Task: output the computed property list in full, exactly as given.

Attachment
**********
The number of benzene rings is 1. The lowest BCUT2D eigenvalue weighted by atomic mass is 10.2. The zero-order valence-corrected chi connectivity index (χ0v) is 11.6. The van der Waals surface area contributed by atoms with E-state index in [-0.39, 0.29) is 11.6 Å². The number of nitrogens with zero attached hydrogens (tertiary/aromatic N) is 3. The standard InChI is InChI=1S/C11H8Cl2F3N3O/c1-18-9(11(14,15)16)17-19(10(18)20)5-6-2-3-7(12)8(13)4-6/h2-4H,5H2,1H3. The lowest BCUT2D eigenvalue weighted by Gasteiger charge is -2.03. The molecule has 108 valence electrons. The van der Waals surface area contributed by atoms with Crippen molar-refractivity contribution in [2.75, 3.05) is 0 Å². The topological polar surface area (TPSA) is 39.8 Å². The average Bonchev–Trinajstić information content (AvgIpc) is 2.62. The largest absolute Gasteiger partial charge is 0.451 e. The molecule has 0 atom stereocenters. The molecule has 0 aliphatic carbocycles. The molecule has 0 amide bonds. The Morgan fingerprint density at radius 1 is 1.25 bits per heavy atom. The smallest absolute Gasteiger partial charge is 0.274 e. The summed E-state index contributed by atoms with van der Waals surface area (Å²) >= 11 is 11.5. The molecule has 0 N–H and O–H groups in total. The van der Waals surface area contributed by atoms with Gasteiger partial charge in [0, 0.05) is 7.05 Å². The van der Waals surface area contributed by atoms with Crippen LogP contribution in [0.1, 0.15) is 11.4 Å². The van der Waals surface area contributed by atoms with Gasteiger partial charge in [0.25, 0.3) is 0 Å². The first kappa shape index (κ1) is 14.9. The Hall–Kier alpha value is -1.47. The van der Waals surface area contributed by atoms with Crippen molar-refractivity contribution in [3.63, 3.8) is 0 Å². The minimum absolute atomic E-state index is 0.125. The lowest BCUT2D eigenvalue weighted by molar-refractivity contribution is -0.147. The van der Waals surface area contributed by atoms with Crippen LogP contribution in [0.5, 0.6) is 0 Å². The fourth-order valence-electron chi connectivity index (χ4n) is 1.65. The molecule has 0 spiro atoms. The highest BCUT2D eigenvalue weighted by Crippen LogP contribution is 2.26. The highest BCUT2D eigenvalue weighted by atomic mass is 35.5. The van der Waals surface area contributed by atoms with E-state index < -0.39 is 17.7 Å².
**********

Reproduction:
The number of benzene rings is 1. The lowest BCUT2D eigenvalue weighted by atomic mass is 10.2. The zero-order valence-corrected chi connectivity index (χ0v) is 11.6. The van der Waals surface area contributed by atoms with E-state index in [-0.39, 0.29) is 11.6 Å². The number of nitrogens with zero attached hydrogens (tertiary/aromatic N) is 3. The standard InChI is InChI=1S/C11H8Cl2F3N3O/c1-18-9(11(14,15)16)17-19(10(18)20)5-6-2-3-7(12)8(13)4-6/h2-4H,5H2,1H3. The lowest BCUT2D eigenvalue weighted by Gasteiger charge is -2.03. The molecule has 108 valence electrons. The van der Waals surface area contributed by atoms with Crippen molar-refractivity contribution in [2.75, 3.05) is 0 Å². The topological polar surface area (TPSA) is 39.8 Å². The average Bonchev–Trinajstić information content (AvgIpc) is 2.62. The largest absolute Gasteiger partial charge is 0.451 e. The molecule has 0 atom stereocenters. The molecule has 0 aliphatic carbocycles. The molecule has 0 amide bonds. The Morgan fingerprint density at radius 1 is 1.25 bits per heavy atom. The smallest absolute Gasteiger partial charge is 0.274 e. The summed E-state index contributed by atoms with van der Waals surface area (Å²) >= 11 is 11.5. The molecule has 0 N–H and O–H groups in total. The van der Waals surface area contributed by atoms with Gasteiger partial charge in [0, 0.05) is 7.05 Å². The van der Waals surface area contributed by atoms with Crippen LogP contribution in [0.1, 0.15) is 11.4 Å². The van der Waals surface area contributed by atoms with Gasteiger partial charge in [0.25, 0.3) is 0 Å². The first kappa shape index (κ1) is 14.9. The Hall–Kier alpha value is -1.47. The van der Waals surface area contributed by atoms with Crippen molar-refractivity contribution in [3.63, 3.8) is 0 Å². The minimum absolute atomic E-state index is 0.125. The lowest BCUT2D eigenvalue weighted by molar-refractivity contribution is -0.147. The van der Waals surface area contributed by atoms with Crippen LogP contribution in [0.5, 0.6) is 0 Å². The fourth-order valence-electron chi connectivity index (χ4n) is 1.65. The molecule has 0 spiro atoms. The highest BCUT2D eigenvalue weighted by Crippen LogP contribution is 2.26. The highest BCUT2D eigenvalue weighted by atomic mass is 35.5. The van der Waals surface area contributed by atoms with E-state index < -0.39 is 17.7 Å².